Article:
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Bridging The Gap
Trump claims he'll 'end the AIDS epidemic,' 'cure childhood cancer' at Cincinnati rally
  Friday 02 August, 2019
Trump claims he\'ll \'end the AIDS epidemic,\' \'cure childhood cancer\' at Cincinnati rally

President Donald Trump made few new promises during his campaign speech Thursday night in Cincinnati. But two promises resonated with people, judging by interest on the internet: curing pediatric cancer and curing AIDS.

During the rally at U.S Bank Arena, he said: "The things we're doing in our country today, there's never been anything like it. We will be ending the AIDS epidemic shortly in America, and curing childhood cancer very shortly."

Let's take the promises, which both originated in his 2019 State of the Union message, one at a time.
Curing pediatric cancer

First, the cure rate for pediatric cancers is already at 80 percent. Kaiser Health News reports that's because "of the tremendous progress that's been made with childhood leukemia." But for other pediatric cancers, "the cure rates havenít changed in 20 years," Kaiser says.

Trump said in the State of the Union in February that he would set aside $500 million for research into pediatric cancer over 10 years.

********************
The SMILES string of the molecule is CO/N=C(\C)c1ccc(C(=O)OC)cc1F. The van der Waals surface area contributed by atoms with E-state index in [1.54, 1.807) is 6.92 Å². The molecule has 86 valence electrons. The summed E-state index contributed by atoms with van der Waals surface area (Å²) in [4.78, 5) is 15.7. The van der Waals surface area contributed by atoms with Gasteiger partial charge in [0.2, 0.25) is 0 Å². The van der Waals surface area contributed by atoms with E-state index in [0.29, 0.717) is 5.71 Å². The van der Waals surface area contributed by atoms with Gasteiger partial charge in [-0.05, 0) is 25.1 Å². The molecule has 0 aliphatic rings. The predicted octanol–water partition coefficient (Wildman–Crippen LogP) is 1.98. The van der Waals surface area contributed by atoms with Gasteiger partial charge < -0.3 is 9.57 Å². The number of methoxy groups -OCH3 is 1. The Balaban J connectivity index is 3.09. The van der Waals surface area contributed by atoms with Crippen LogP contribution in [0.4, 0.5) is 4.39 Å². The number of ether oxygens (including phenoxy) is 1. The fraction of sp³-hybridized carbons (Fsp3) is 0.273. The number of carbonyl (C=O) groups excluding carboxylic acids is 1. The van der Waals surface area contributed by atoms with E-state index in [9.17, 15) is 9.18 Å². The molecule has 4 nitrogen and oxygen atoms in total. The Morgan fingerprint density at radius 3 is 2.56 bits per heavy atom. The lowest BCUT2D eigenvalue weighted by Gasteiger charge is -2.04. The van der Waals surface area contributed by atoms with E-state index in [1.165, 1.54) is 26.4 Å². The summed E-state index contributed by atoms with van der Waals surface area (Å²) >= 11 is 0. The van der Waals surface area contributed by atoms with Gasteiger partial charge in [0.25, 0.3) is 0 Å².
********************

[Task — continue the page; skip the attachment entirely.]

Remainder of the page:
The proposal would be a boost in federal spending on cancer. But it's unclear "how meaningful the increase is in relation to current federal spending on childhood cancer research," Kaiser reported earlier this year.

"The National Institutes of Health estimates its 2019 spending in this area to be $462 million, according to research portfolio data. So, $500 million over 10 years, or an average $50 million a year, amounts to a bit more than a 10 percent increase," Kaiser's Victoria Knight wrote.

"To put it in perspective: The $500 million figure pales in comparison to other medical research initiatives that previous presidents have outlined amid the pomp and circumstance of this annual speech," Knight wrote.

"Barack Obama announced during his 2016 State of the Union that he wanted to 'make America the country that cures cancer once and for all,' launching what came to be known as the 'Cancer Moonshot' initiative. In his initial announcement, Obama proposed $1 billion to be parceled out over fiscal years 2016 and 2017," Knight wrote later in the story.

"That amounts to an average of $500 million over two years."

Source: https://www.usatoday.com/story/news/politics/2019/08/01/president-trump-rally-aids-cancer-cure/1896984001/

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 ,New York  Date:Monday 05 August, 2019

 ,New York  Date:Monday 05 August, 2019

 ,New York  Date:Monday 05 August, 2019

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